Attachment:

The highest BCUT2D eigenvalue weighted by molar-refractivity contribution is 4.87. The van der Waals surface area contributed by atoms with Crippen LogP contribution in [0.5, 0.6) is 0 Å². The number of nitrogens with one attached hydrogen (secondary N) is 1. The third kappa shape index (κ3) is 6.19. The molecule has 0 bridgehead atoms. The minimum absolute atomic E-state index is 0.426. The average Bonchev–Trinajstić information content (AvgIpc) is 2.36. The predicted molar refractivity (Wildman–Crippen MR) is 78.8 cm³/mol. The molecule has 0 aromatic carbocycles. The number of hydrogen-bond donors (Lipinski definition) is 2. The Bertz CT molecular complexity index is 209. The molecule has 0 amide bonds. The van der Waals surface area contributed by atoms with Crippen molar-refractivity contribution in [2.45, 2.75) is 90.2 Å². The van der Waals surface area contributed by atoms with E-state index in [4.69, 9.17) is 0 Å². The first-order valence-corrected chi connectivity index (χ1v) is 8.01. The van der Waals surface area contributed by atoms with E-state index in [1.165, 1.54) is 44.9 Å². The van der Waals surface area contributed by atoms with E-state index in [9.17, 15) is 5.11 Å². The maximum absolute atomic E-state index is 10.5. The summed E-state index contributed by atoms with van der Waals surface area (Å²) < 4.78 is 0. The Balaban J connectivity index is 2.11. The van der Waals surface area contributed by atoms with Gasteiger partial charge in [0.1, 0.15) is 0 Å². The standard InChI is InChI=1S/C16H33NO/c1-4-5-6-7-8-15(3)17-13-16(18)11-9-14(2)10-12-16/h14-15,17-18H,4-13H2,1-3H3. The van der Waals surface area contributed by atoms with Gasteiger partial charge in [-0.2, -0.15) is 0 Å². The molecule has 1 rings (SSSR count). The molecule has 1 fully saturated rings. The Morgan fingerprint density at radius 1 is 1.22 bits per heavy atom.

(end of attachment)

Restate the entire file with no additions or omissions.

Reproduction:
The highest BCUT2D eigenvalue weighted by molar-refractivity contribution is 4.87. The van der Waals surface area contributed by atoms with Crippen LogP contribution in [0.5, 0.6) is 0 Å². The number of nitrogens with one attached hydrogen (secondary N) is 1. The third kappa shape index (κ3) is 6.19. The molecule has 0 bridgehead atoms. The minimum absolute atomic E-state index is 0.426. The average Bonchev–Trinajstić information content (AvgIpc) is 2.36. The predicted molar refractivity (Wildman–Crippen MR) is 78.8 cm³/mol. The molecule has 0 aromatic carbocycles. The number of hydrogen-bond donors (Lipinski definition) is 2. The Bertz CT molecular complexity index is 209. The molecule has 0 amide bonds. The van der Waals surface area contributed by atoms with Crippen molar-refractivity contribution in [2.45, 2.75) is 90.2 Å². The van der Waals surface area contributed by atoms with E-state index in [4.69, 9.17) is 0 Å². The first-order valence-corrected chi connectivity index (χ1v) is 8.01. The van der Waals surface area contributed by atoms with E-state index in [1.165, 1.54) is 44.9 Å². The van der Waals surface area contributed by atoms with E-state index in [9.17, 15) is 5.11 Å². The maximum absolute atomic E-state index is 10.5. The summed E-state index contributed by atoms with van der Waals surface area (Å²) < 4.78 is 0. The Balaban J connectivity index is 2.11. The van der Waals surface area contributed by atoms with Gasteiger partial charge in [0.1, 0.15) is 0 Å². The standard InChI is InChI=1S/C16H33NO/c1-4-5-6-7-8-15(3)17-13-16(18)11-9-14(2)10-12-16/h14-15,17-18H,4-13H2,1-3H3. The van der Waals surface area contributed by atoms with Gasteiger partial charge in [-0.2, -0.15) is 0 Å². The molecule has 1 rings (SSSR count). The molecule has 1 fully saturated rings. The Morgan fingerprint density at radius 1 is 1.22 bits per heavy atom.